About Faye

FAYE DRISCOLL is a Bessie Award-winning choreographer and director whose work is rooted in an obsession with the problem of being ‘somebody’ in a world of other ‘somebodies’.  Her work has been commissioned by and presented at such venues as Walker Art Center, Wexner Center for the Arts, ICA/Boston, Danspace Project, HERE Arts Center, The Kitchen, Dance Theater Workshop, American Dance Festival, Fusebox Festival, UCLA, CounterPULSE, Brooklyn Academy of Music, and The Yard and she has toured internationally to Theatre de Vanves Festival Artdanthe, Theatre de Gennevilliers, Festival D’Automne a Paris, Croatian National Theatre in Zagreb, Centro de Arte Experimental UNSAM in Buenos Aires, Melbourne Festival, Belfast International Arts Festival, and Made-in-USA Festival through the Onassis Cultural Center in Athens. She has been an Artist-in-Residence at Baryshnikov Arts Center and Park Avenue Armory, and a choreographic fellow at MANCC. Driscoll has been funded by The MAP Fund, a Guggenheim Fellowship, a Creative Capital award, a French-US Exchange in Dance grant (FUSED), NYSCA, a Foundation for Contemporary Art grant, NEFA’ s National Dance Project production and touring award, The Jerome Foundation, Greenwall Foundation, and LMCC. Driscoll is a recipient of a 2016 Doris Duke Award and is a 2016 United States Artists Doris Duke Fellow.  Driscoll has collaborated with theater and performance artists including Young Jean Lee, Cynthia Hopkins, Taylor Mac, and Jennifer Miller. She was one of the only dance artists exhibited in YOUNGER THAN JESUS, the first in a series of triennials at New Museum, and her work was included in NYC Makers: The MAD Biennial, the first biennial at the Museum of Arts and Design. Her most recent work, Thank You For Coming: Play, premiered at the Wexner Center for the Arts and then BAM in Fall 2016 and is currently touring.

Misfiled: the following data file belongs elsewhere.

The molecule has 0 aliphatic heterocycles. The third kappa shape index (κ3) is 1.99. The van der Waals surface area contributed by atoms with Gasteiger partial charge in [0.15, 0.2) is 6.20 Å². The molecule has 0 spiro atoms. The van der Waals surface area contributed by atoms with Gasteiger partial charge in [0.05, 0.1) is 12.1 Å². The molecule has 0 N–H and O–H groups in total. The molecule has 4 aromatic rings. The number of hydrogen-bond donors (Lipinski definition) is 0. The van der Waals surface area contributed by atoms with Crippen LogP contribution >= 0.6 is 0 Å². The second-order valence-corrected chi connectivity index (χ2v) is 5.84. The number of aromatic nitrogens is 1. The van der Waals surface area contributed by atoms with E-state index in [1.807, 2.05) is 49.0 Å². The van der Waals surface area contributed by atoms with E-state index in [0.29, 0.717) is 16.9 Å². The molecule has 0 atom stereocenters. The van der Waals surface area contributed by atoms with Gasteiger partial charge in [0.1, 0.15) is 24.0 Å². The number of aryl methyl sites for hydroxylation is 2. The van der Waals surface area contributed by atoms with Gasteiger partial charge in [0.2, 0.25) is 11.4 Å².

About the Work

I make dances that are mistaken for plays and load-in like installations. Sets are designed to break apart, musical scores are made from performers’ stomps and voices, props are worn, used and reused for fantasy, excess, and loss. Performers sing, fight, frolic and make love in bursts, like rapid fire flip-books of human emotion. Awkward virtuosic bodies teeter on the edge of high art and slapstick. A viewer feels a rollercoaster of joy, outrage, arousal and discomfort while performers hold a frank gaze that says, “You are me and I am you.” Embarrassment and exhilaration live side by side. I aim for an immersive world of sensorial complexity and perceptual disorientation. Through performers’ powerful exposure, heightened proximity, and at times physical connection with the audience, viewers feel their own culpability as co-creators of the performance. My work is a rigorously crafted group experience that comes off as improvised, chaotic and spontaneous.